Healing Trauma Through the Body

As we go through life we all encounter difficult and challenging experiences. Sometimes these experiences are scary and painful, and may leave a residue in our mind, body or soul. This residue is trauma.

The American Psychological Association defines trauma as…

…an emotional response to a terrible event like an accident, [war and combat experiences, child abuse or neglect,] rape or natural disaster. Immediately after the event, shock and denial are typical. Longer term reactions include unpredictable emotions, flashbacks, strained relationships and even physical symptoms like headaches or nausea. While these feelings are normal, some people have difficulty moving on with their lives.

Other forms of trauma can be the accumulation of microagressions, particularly toward oppressed and minority groups. Some examples of this are repeated and continual exposure to violence, oppression, racism, homophobia, transphobia, mysogyny, xenophobia, and much more.

Working through and resolving trauma can be challenging and difficult, but you don’t have to do it alone. Finding the right therapist to help you work through it can be one of the best gifts you can give to yourself.

There are a variety of ways to work through and resolve trauma, and they all begin with building trust, safety and cultivating self-care resources. Working with trauma through the mind and body together has proven to be the most effective, according to studies. Some of the ways I work with trauma are with a somatic (body) based therapy called NeuroAffective Touch (NAT), and Eye Movement Desensitization & Reprocessing (EMDR) Therapy .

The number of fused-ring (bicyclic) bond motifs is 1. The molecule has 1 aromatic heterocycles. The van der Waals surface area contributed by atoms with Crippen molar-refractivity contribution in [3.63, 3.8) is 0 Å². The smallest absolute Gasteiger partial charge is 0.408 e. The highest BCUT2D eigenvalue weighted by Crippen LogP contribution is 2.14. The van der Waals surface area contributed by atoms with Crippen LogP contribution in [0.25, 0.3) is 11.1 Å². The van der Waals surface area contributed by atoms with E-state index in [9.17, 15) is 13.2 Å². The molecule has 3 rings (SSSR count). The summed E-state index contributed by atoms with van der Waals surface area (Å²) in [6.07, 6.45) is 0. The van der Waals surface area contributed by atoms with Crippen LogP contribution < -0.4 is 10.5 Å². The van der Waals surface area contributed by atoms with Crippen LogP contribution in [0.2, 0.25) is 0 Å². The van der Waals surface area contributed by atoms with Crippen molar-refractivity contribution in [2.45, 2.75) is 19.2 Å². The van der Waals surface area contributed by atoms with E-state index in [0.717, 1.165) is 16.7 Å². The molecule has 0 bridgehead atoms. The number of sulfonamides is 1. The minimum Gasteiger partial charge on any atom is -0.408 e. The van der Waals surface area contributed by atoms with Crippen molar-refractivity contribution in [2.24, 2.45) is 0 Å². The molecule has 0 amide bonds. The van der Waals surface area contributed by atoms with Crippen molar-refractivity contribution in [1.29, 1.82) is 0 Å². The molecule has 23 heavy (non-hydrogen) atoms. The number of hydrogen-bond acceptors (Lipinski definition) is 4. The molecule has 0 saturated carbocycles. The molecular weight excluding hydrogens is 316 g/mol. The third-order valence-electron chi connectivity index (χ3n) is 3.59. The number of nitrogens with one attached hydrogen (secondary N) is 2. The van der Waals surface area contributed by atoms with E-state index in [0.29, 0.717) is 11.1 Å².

NeuroAffective Touch: A Body Based Approach

“NeuroAffective Touch (NAT) integrates the key elements of somatic (body based) psychotherapy, attachment and developmental theory, psychodynamic psychotherapy, and affective and interpersonal neurobiology.”

This modality is very effective in helping the nervous system and body to find more calm, which in turn allows the brain and heart to follow. When these parts feel this support, the whole person begins to feel more safety to allow the trauma to unfold and unravel.

What does a NAT session look & feel like?

We begin by talking a little about the troublesome emotions and exploring how they show up in the body. This work happens fully clothed and generally reclining in a chair or laying on a comfy massage table. We mindfully follow the sensations in the body and listen to their stories, emotions and needs for care and attention. We work together to bring comfort, support and protection to the body through contact or touch with warm pillows, blankets and consensual touch.

Through these practices the body can start to change and release stories from the past, relaxing body tissues, bringing more ease to the body, mind and heart.

For more information about NAT visit the website here.

EMDR Therapy

Eye Movement Desensitization & Reprocessing (EMDR) Therapy is an information processing therapy. It attends to the past experiences that have set the groundwork for traumatic symptoms, the current situations that trigger painful emotions, beliefs and sensations, and the positive experience needed to enhance future adaptive behaviors and mental health.

For more information about EMDR Therapy and research on it’s effectiveness, visit the EMDRIA website.

If you’re curious about how NAT, EMDR Therapy or other therapies might be able to help you resolve trauma, please contact Nick for a free consultation.

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